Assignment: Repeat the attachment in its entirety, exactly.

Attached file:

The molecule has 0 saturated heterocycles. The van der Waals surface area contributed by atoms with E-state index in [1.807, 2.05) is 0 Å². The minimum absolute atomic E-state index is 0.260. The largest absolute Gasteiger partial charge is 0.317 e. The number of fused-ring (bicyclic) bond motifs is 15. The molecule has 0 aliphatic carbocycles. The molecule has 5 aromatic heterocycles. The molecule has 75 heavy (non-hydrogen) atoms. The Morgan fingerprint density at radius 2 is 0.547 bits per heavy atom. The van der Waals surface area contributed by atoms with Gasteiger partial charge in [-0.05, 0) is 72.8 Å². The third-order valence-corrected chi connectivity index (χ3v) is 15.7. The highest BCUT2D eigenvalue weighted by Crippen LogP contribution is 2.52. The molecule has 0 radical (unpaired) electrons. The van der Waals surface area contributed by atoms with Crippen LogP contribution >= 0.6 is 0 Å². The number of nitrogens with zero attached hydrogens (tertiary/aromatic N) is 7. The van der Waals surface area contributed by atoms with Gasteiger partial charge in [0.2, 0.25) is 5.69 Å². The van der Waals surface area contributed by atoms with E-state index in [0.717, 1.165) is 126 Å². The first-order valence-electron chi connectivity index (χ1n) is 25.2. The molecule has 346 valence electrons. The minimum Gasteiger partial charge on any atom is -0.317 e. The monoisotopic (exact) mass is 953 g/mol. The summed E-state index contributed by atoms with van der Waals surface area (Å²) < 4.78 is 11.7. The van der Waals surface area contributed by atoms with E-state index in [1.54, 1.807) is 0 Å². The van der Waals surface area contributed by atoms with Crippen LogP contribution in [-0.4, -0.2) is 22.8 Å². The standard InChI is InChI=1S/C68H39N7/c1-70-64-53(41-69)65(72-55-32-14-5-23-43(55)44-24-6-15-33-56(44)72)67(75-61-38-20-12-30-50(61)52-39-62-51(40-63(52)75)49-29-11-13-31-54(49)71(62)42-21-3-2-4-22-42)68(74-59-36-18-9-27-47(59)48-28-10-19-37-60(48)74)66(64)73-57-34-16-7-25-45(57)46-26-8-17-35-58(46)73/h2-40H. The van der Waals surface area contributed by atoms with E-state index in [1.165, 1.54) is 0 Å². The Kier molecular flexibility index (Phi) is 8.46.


The molecule has 0 saturated heterocycles. The van der Waals surface area contributed by atoms with E-state index in [1.807, 2.05) is 0 Å². The minimum absolute atomic E-state index is 0.260. The largest absolute Gasteiger partial charge is 0.317 e. The number of fused-ring (bicyclic) bond motifs is 15. The molecule has 0 aliphatic carbocycles. The molecule has 5 aromatic heterocycles. The molecule has 75 heavy (non-hydrogen) atoms. The Morgan fingerprint density at radius 2 is 0.547 bits per heavy atom. The van der Waals surface area contributed by atoms with Gasteiger partial charge in [-0.05, 0) is 72.8 Å². The third-order valence-corrected chi connectivity index (χ3v) is 15.7. The highest BCUT2D eigenvalue weighted by Crippen LogP contribution is 2.52. The molecule has 0 radical (unpaired) electrons. The van der Waals surface area contributed by atoms with Crippen LogP contribution >= 0.6 is 0 Å². The number of nitrogens with zero attached hydrogens (tertiary/aromatic N) is 7. The van der Waals surface area contributed by atoms with Gasteiger partial charge in [0.2, 0.25) is 5.69 Å². The van der Waals surface area contributed by atoms with E-state index in [0.717, 1.165) is 126 Å². The first-order valence-electron chi connectivity index (χ1n) is 25.2. The molecule has 346 valence electrons. The minimum Gasteiger partial charge on any atom is -0.317 e. The monoisotopic (exact) mass is 953 g/mol. The summed E-state index contributed by atoms with van der Waals surface area (Å²) < 4.78 is 11.7. The van der Waals surface area contributed by atoms with E-state index in [1.54, 1.807) is 0 Å². The van der Waals surface area contributed by atoms with Crippen LogP contribution in [-0.4, -0.2) is 22.8 Å². The standard InChI is InChI=1S/C68H39N7/c1-70-64-53(41-69)65(72-55-32-14-5-23-43(55)44-24-6-15-33-56(44)72)67(75-61-38-20-12-30-50(61)52-39-62-51(40-63(52)75)49-29-11-13-31-54(49)71(62)42-21-3-2-4-22-42)68(74-59-36-18-9-27-47(59)48-28-10-19-37-60(48)74)66(64)73-57-34-16-7-25-45(57)46-26-8-17-35-58(46)73/h2-40H. The van der Waals surface area contributed by atoms with E-state index in [1.165, 1.54) is 0 Å². The Kier molecular flexibility index (Phi) is 8.46.